If you're trying to get a website designed for your business, one of the most important things to know about is wireframe design. It is a crucial part of the website development process, and gaining proper knowledge of it will result in a stronger website that drives more sales.
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A wireframe is a basic portrayal of the initial product concept, drawn by hand or created digitally. It includes all the essential elements that will appear in your website, app or portal. This is where you will find a clear outline of:
There are many types of wireframes, including but not limited to CRM wireframes, intranet wireframes, eCommerce website wireframes, and landing page wireframes.
Traditionally, a wireframe design uses only white, black and gray. It is somewhat like an architectural drawing, in that it also provides a 2D outline of a product. Because the wireframe typically represents an early concept, the graphics, colors, and styling are minimal.
Wireframing is commonly put to use by User Experience (UX) designers, but is also used by graphic designers, engineers and developers, product managers, and SEO teams. It empowers stakeholders and teammates to decide where information or major elements will be placed. This is done before the developers actually build the interface with coding.
If you think the concept of a wireframe sounds familiar to you, that's because it is closely related to two others. However, it is important to be able to distinguish between all three of them.
Wireframe: A representation of the initial product concept, and most relevant during the first stages of product design. It comes right after the project definition and project scope stages. There is not much focus on look and feel. Instead, the primary purpose is problem solving. User testing helps to establish a proper product concept.
Prototype: The next step in product design. A prototype is a working model of your product and allows designers to identify issues with interaction flow, test the user journey, and estimate how a user would move between various tasks or actions to achieve certain goals. Like wireframes, they can be paper sketches or interactive digital drawings.
Mockup: This is a static simulation of the product and gives an idea of the look of the design, including iconography, colors, typography, and general style. It allows stakeholders to explore visual identity before the design is made permanent. During this stage, the UI designers will create stylistic continuity between mobile and desktop interfaces.
Product design projects, especially large ones, can involve many parts and stakeholders. Miscommunication or lack of communication can result in unmet goals or a derailed project. Wireframe design helps to avoid this.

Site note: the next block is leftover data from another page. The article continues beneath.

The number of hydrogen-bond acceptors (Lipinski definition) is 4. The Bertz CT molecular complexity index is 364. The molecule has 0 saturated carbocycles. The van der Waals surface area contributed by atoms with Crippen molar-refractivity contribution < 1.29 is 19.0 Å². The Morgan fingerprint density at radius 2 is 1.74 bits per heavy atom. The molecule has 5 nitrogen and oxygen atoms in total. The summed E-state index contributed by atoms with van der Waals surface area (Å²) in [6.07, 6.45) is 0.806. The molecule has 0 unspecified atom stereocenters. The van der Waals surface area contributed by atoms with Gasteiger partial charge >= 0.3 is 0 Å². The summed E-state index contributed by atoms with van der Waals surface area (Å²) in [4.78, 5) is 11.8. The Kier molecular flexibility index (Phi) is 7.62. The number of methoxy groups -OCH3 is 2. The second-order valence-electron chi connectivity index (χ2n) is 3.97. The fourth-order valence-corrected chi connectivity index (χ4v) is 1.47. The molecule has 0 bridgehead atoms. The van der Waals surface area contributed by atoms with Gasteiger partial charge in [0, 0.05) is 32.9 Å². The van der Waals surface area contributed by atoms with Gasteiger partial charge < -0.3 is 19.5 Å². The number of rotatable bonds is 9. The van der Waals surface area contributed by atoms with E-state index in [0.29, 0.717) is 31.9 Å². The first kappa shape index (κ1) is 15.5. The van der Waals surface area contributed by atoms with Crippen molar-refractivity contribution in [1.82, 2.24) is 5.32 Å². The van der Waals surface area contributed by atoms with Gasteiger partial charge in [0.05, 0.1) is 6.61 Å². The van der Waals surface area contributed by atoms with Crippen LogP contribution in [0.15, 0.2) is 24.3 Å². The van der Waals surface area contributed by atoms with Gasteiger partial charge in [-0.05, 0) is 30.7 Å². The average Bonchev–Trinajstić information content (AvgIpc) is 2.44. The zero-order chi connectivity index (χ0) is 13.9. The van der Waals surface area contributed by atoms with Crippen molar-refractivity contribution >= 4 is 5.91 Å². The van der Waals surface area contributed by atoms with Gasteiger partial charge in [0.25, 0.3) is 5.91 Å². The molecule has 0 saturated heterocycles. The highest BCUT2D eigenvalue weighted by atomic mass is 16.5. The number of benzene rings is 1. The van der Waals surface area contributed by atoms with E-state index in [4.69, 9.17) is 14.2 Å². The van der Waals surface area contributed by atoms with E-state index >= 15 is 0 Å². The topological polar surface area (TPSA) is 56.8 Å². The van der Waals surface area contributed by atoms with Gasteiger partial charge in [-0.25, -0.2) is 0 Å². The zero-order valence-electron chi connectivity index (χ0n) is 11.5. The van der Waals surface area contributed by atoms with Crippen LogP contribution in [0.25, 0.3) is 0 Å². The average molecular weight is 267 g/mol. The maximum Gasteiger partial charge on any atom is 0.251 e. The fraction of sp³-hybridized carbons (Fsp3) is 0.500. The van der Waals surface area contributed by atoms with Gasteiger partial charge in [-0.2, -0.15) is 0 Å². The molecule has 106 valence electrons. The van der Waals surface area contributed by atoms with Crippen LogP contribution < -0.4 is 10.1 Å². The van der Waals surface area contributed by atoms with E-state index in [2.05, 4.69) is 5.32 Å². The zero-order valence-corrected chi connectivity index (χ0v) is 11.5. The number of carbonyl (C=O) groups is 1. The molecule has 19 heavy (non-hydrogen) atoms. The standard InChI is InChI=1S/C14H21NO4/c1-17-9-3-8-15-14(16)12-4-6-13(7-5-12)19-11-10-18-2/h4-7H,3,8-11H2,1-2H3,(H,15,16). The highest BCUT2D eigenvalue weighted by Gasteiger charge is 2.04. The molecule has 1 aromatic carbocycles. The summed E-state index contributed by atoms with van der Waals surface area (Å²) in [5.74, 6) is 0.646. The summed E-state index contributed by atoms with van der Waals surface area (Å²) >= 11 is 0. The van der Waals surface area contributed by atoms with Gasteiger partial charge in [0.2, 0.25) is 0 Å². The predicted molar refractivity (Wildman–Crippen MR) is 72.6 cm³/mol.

Wireframing can act as a record, so stakeholders and the rest of the team can refer to the changes made as the project moves along. Projects often go through multiple wireframe designs. Wireframe development software usually permits collaboration across teams, which allows everyone to remain on the same page.
A good wireframe tool will include scalable mockup fidelity, an uploadable or inbuilt UI component library, and export options. Some of the more well-known tools are:
When selecting a wireframe tool, you should bear in mind the size of your team, the product cost, whether you're using wireframe progams for the cloud or on-premise, integration with other software tools, and the UI kits available.
This is a basic visual representation of the product and typically serves as the starting point of the design. It helps to map user flow and decide the navigation layout.
They tend to be created without a sense of scale, pixel accuracy or grid, and are quite rough.
Details are omitted if they could be a distraction. Instead, there are block shapes, simplistic images and mock content.
The mid fidelity wireframe is the most commonly used wireframe. It includes more detail than a low fidelity wireframe, but still avoids "distractions" such as typography and imagery.
Specific components and features are given more detail and distinction.
Different text weights might be used for body content and headings.
It still includes black and white, but designers can also use shades of gray to indicate visual prominence of certain elements.
Typically developed with a digital wireframing tool.
This wireframe is usually saved for the latter stages of the product design. It is meant for documenting and exploring more complex concepts such as interactive maps and navigation systems.
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Now that you have an idea of what wireframe design entails, it will be easier for you to get the product you want. Wireframing is a crucial element of the product design process. However, it is only one stage in what tends to be a long, collaborative project.
Whether you want intranet portal development, website development, or custom mobile app development, BluEnt will take care of the process for you, from wireframe development to final delivery. We serve Fortune companies, energy companies, funded startups, consulting companies, homebuilders, and SMEs.
Ready to get the product you want with BluEnt's website and app development services? Contact us now!
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